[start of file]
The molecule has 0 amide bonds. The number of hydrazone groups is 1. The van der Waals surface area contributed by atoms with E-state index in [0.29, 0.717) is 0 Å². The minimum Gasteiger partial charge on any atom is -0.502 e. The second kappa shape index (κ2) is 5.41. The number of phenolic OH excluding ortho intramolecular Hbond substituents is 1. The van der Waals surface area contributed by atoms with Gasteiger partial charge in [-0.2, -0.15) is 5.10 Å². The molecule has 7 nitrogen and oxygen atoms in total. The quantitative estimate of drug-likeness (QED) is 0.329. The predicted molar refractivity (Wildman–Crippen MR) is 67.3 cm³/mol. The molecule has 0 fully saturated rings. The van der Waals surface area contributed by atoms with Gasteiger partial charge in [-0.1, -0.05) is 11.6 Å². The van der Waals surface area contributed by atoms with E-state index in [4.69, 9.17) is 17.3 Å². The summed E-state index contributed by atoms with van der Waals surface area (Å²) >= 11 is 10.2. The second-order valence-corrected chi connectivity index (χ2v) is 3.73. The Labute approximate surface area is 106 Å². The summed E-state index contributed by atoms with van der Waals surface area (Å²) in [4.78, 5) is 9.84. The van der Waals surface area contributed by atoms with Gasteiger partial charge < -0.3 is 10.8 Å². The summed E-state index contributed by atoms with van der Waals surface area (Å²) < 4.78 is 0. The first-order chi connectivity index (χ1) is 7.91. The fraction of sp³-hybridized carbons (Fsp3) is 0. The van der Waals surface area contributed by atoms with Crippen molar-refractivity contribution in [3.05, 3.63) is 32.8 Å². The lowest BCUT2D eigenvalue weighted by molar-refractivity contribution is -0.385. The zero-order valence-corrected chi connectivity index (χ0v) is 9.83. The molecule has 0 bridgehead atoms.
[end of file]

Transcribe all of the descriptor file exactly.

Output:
The molecule has 0 amide bonds. The number of hydrazone groups is 1. The van der Waals surface area contributed by atoms with E-state index in [0.29, 0.717) is 0 Å². The minimum Gasteiger partial charge on any atom is -0.502 e. The second kappa shape index (κ2) is 5.41. The number of phenolic OH excluding ortho intramolecular Hbond substituents is 1. The van der Waals surface area contributed by atoms with Gasteiger partial charge in [-0.2, -0.15) is 5.10 Å². The molecule has 7 nitrogen and oxygen atoms in total. The quantitative estimate of drug-likeness (QED) is 0.329. The predicted molar refractivity (Wildman–Crippen MR) is 67.3 cm³/mol. The molecule has 0 fully saturated rings. The van der Waals surface area contributed by atoms with Gasteiger partial charge in [-0.1, -0.05) is 11.6 Å². The van der Waals surface area contributed by atoms with E-state index in [4.69, 9.17) is 17.3 Å². The summed E-state index contributed by atoms with van der Waals surface area (Å²) >= 11 is 10.2. The second-order valence-corrected chi connectivity index (χ2v) is 3.73. The Labute approximate surface area is 106 Å². The summed E-state index contributed by atoms with van der Waals surface area (Å²) in [4.78, 5) is 9.84. The van der Waals surface area contributed by atoms with Gasteiger partial charge < -0.3 is 10.8 Å². The summed E-state index contributed by atoms with van der Waals surface area (Å²) < 4.78 is 0. The first-order chi connectivity index (χ1) is 7.91. The fraction of sp³-hybridized carbons (Fsp3) is 0. The van der Waals surface area contributed by atoms with Crippen molar-refractivity contribution in [3.05, 3.63) is 32.8 Å². The lowest BCUT2D eigenvalue weighted by molar-refractivity contribution is -0.385. The zero-order valence-corrected chi connectivity index (χ0v) is 9.83. The molecule has 0 bridgehead atoms.